Cite as: 539 U. S. 113 (2003)
Opinion of the Court
Justice Scalia delivered the opinion of the Court.
The issue presented in this case is whether the Richmond Redevelopment and Housing Authority's trespass policy is facially invalid under the First Amendment's overbreadth doctrine.
The Richmond Redevelopment and Housing Authority (RRHA) owns and operates a housing development for low-income residents called Whitcomb Court. Until June 23, 1997, the city of Richmond owned the streets within Whitcomb Court. The city council decided, however, to "privatize" these streets in an effort to combat rampant crime and drug dealing in Whitcomb Court—much of it committed and conducted by nonresidents. The council enacted Ordinance No. 97-181-197, which provided, in part:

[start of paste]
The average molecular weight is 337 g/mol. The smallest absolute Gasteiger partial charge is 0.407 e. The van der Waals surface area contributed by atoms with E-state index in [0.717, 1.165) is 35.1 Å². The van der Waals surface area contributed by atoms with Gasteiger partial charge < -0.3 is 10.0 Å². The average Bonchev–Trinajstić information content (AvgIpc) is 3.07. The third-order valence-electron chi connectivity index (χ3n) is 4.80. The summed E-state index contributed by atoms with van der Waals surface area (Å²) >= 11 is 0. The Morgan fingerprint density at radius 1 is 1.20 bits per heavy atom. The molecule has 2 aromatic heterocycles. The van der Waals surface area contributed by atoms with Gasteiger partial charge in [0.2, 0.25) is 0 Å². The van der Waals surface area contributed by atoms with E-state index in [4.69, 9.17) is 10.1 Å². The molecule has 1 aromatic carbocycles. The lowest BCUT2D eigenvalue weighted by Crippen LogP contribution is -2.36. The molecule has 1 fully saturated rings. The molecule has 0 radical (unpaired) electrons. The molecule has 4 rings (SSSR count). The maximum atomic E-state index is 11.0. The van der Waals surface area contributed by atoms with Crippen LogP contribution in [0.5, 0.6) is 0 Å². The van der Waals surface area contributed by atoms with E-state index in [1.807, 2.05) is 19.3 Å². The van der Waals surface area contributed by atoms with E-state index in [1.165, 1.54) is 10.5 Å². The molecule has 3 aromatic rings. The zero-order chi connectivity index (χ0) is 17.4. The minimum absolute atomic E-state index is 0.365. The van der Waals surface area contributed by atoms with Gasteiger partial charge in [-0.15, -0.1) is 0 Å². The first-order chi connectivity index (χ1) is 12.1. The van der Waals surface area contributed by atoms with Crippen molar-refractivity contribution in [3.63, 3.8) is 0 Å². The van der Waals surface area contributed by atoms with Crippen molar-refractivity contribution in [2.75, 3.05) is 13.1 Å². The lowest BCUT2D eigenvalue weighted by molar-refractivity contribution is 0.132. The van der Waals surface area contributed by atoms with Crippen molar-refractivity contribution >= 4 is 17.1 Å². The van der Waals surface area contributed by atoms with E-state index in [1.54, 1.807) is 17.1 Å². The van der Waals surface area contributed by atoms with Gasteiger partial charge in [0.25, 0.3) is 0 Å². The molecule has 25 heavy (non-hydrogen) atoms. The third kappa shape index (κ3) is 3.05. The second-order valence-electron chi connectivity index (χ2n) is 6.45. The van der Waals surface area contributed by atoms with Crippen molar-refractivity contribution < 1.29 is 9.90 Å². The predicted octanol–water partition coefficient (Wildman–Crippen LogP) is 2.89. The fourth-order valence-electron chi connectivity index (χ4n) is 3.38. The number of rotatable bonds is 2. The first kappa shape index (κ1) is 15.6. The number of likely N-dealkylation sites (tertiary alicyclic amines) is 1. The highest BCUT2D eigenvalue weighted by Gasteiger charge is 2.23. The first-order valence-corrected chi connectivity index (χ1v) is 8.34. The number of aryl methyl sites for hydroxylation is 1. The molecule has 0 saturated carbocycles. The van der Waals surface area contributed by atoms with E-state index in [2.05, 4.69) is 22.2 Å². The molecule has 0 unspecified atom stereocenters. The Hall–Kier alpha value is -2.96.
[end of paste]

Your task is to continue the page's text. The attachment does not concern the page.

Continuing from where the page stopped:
" '§ 1. That Carmine Street, Bethel Street, Ambrose Street, Deforrest Street, the 2100-2300 Block of Sussex Street and the 2700-2800 Block of Magnolia Street, in Whitcomb Court . . . be and are hereby closed to public
M. Bishop; for the Thomas Jefferson Center for the Protection of Free Expression by J. Joshua Wheeler and Robert M. O'Neil; and for Watch-tower Bible and Tract Society of New York, Inc., by Paul D. Polidoro and Philip Brumley.
A brief of amici curiae was filed for the State of Alabama et al. by Jeremiah W. (Jay) Nixon, Attorney General of Missouri, James R. Layton, State Solicitor, Erwin O. Switzer III, and Michele L. Jackson, Assistant Attorney General of Alabama, and by the Attorneys General for their respective jurisdictions as follows: Gregg D. Renkes of Alaska, M. Jane Brady of Delaware, Mark J. Bennett of Hawaii, Steve Carter of Indiana, Charlie J. Crist, Jr., of Florida, Mike Moore of Mississippi, Jim Petro of Ohio, W. A. Drew Edmondson of Oklahoma, Hardy Myers of Oregon, Anabelle Rodríguez of Puerto Rico, Lawrence E. Long of South Dakota, Paul G. Summers of Tennessee, Greg Abbott of Texas, and Mark L. Shurtleff of Utah.
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